Some of the elements of the c and v nodes (index, socket) are indexes into these arrays. Changing these from 32 bit to 16 bit integers and changing the sign element into a 8 bit char saved about 6k bytes.
The next problem was the run time. Each 700D frame must be fully processed in 160 ms and the decoder was taking several times this long. The CPU load was traced to the phi0() function, which was calling two maths library functions. After optimising the phi0 function (see below) the largest use of time was the index computations of the nested loops which accessed these c and v node structures.
With each node having separate arrays for index, socket, sign, and message these indexes had to be computed separately. By changing the node structures to hold an array of sub-nodes instead this index computation time was significantly reduced. An additional benefit was about a 4x reduction in the number of memory blocks allocated. Each allocation block includes additional memory used by malloc() and free() so reducing the number of blocks reduces memory use and possible heap fragmentation.
Additional time was saved by only calculating the degree elements of the c and v nodes at start-up rather than for every frame. That data is kept in memory that is statically allocated when the decoder is initialized. This costs some memory but saves time.
This still left the code calling malloc several hundred times for each frame and then freeing that memory later. This sort of memory allocation activity has been known to cause troubles in some embedded systems and is usually avoided. However the LDPC decoder needed too much memory to allow it to be statically allocated at startup and not shared with other parts of the code.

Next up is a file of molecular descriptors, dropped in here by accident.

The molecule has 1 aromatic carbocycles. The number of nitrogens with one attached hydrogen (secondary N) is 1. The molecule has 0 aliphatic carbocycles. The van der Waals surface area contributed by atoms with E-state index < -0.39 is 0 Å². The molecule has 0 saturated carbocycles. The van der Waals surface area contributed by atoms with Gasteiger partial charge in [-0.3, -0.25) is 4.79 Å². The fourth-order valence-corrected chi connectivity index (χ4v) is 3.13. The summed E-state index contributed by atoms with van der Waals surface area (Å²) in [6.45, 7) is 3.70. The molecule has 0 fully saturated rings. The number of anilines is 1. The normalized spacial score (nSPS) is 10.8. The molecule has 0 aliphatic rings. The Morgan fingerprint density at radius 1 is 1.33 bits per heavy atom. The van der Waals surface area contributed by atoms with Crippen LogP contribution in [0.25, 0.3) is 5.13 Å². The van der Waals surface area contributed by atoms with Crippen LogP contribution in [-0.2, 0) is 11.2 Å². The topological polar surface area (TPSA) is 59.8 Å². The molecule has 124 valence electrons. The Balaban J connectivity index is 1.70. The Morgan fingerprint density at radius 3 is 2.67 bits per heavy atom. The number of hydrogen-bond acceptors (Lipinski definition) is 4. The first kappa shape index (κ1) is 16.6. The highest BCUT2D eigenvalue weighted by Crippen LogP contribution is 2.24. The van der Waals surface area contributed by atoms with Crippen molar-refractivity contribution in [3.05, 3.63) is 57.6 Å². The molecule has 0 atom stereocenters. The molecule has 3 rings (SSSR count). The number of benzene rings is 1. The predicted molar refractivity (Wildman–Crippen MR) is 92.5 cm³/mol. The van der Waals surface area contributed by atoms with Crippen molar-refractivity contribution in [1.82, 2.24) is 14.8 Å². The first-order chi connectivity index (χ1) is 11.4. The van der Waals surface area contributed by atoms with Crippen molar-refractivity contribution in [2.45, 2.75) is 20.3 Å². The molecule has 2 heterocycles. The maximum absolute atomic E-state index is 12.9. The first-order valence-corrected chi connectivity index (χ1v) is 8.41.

Instead of allocating an array of sub-nodes for each c or v node, a single array of bytes is passed in from the parent. The initialization function which calculates the degree elements of the nodes also counts up the memory space needed and reports this to its caller. When the decoder is called for a frame, the node’s pointers are set to use the space of this array.
Other arrays that the decoder needs were added to this to further reduce the number of separate allocation blocks.
This leaves the decisions of how to allocate and share this memory up to a higher level of the code. The plan is to continue to use malloc() and free() at a higher level initially. Further testing can be done to look for memory leakage and optimise overall memory usage on the STM32.
There is a non linear function named “phi0” which is called inside several levels of nested loops within the decoder. The basic operation is:
phi0(x) = ln( (e^x + 1) / (e^x - 1) )
The original code used double precision exp() and log(), even though the input, output, and intermediate values are all floats. This was probably an oversight. Changing to the single single precision versions expf() and logf() provided some improvements, but not enough to meet our CPU load goal.
The original code used piecewise approximation for some input values. This was extended to cover the full range of inputs. The code was also structured differently to make it faster. The original code had a sequence of if () else if () else if () … This can take a long time when there are many steps in the approximation. Instead two ranges of input values are covered with linear steps that is implemented with table lookups.
The third range of inputs in non linear and is handled by a binary tree of comparisons to reduce the number of levels. All of this code is implemented in a separate file to allow the original or optimised version of phi0 to be used.
The ranges of inputs are:
x >= 10 result always 0
10 > x >= 5 steps of 1/2
5 > x >= 1/16 steps of 1/16
1/16 > x >= 1/4096 use 1/32, 1/64, 1/128, .., 1/4096
1/4096 > x result always 10